A fireplace can add a lot to any home. It not only warms up the place but also adds charm to the ambiance of the house. Like the welcome mat at the door that says “come in”, a fireplace is an invitation to get cozy. Many think that all they need to do is position a log on the fire every once in a while and haul their ashes out.
There’s more to it than that, actually. There’s also the matter of long-term safety. It’s important to know that a crack in the fireplace, one of the masonry issues you face in having a fireplace, is the most dangerous of them all, and your house ought to be guarded against it immediately.
Worries About a Fireplace
There are four kinds of fireplaces in use now. There’s the wood-burning fireplace. Another one is the energy-efficient gas type. There’s also the low-cost electric version that uses a fake flame to simulate the traditional fireplace. Lastly, there’s the environmentally friendly type that burns ethanol in a safe container. We’ll be focusing on the wood burner and the concerns that go with it.
1. It fills the room with smoke. This might have to do with how you’re starting the fire. To make sure that you avoid creating an initial backdraft that may fill the living room with smoke that can even trigger the alarm, light up your roll of newspaper and position it into the chimney above the firebox. Wait until you create enough warmth to suck the air in the house into the fireplace. After that, you can focus on burning the wood.
2. A Blocked Chimney. This can lead to a chimney fire and spread from there. The smoke passageway can easily be clogged by animals nesting inside, using debris from trees like leaves, twigs, or seeds. Over time, this spreads and can burst into flame. No house is safe from fire, not even one that’s made of concrete blocks and brick walls. One must remember that the hazard of a fireplace extends all the way up to the chimney.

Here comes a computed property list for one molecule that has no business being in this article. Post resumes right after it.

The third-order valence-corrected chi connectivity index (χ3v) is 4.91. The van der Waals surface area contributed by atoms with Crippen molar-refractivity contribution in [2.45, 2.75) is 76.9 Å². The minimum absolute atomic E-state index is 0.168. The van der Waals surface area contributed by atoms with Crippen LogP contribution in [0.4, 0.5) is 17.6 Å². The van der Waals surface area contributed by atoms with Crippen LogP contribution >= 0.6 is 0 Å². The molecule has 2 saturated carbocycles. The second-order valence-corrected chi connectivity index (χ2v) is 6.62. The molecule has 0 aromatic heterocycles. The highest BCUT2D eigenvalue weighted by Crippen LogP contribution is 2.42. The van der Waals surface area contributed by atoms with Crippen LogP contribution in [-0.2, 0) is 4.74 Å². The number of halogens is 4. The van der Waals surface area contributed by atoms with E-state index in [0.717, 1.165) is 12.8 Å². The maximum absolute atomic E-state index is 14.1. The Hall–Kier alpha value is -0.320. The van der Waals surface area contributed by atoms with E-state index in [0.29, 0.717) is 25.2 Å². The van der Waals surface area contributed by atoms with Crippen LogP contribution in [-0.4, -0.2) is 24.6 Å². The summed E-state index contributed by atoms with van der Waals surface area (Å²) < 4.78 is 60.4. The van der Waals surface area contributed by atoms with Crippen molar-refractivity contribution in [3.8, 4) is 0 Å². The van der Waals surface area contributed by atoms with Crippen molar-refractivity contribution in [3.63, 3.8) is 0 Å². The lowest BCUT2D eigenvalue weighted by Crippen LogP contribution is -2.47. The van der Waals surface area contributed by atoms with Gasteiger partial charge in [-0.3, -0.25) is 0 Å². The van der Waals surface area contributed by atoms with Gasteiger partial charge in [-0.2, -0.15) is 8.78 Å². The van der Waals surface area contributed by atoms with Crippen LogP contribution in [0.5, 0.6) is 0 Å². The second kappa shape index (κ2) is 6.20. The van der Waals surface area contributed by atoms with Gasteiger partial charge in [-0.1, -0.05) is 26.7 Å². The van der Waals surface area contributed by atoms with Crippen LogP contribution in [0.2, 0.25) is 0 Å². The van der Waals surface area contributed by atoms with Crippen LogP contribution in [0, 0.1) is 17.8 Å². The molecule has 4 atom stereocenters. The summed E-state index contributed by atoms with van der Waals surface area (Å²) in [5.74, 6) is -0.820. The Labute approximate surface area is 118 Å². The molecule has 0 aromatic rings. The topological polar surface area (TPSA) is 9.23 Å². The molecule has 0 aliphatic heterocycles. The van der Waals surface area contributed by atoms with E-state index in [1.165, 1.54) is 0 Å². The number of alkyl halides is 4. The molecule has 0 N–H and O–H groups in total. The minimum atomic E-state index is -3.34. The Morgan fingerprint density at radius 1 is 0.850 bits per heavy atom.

3. The Need for a Carbon Monoxide Detector. If you have a fireplace, you must have a CO detector. The unfinished burning of wood creates carbon monoxide. It’s always a good idea to install this gadget in your house. Wood smoke is harmful. It pollutes the house and the environment. Aside from having a CO detector, the best way to address this is to have the chimney swept and the fireplace flue inspected.
The Biggest Trouble of All
A crack is something to be worried about. Fireplaces have at least two fireproof layers around their fireboxes. When a crack forms, the danger of flames reaching combustible materials beyond it arises. Embers can enter the opening, get stored inside, and start a full-blown fire. A crack, no matter how small, should be treated as a fire hazard. If you see a crack, there’s no other step to take but to fix it…excuse me for shouting… IMMEDIATELY!
DIY or Call the Pros?
When you see tiny hairline fissures in the firebox, you can buy fireplace sealant to patch them up. It’s a non-flammable compound that becomes rock-hard when exposed to fire. Clean out the split and the surrounding area as best you can by removing loose bits and pieces. Then fill up the break with the sealant. If it’s a repair job involving thin cracks, you can do it yourself.
For larger cracks and holes, however, you’ll need the services of a certified mason. It’s best to use the phone, not the sealant, for masonry issues bigger than a hairline. The danger is too great if you do it as a DIY project. Get the help of professionals for your fireplace and chimney. Call Brick 1 Masonry instead. Our phone number is 918-698-3573. For more information, feel free to browse through our website. We also offer more services aside from repairing fireplaces.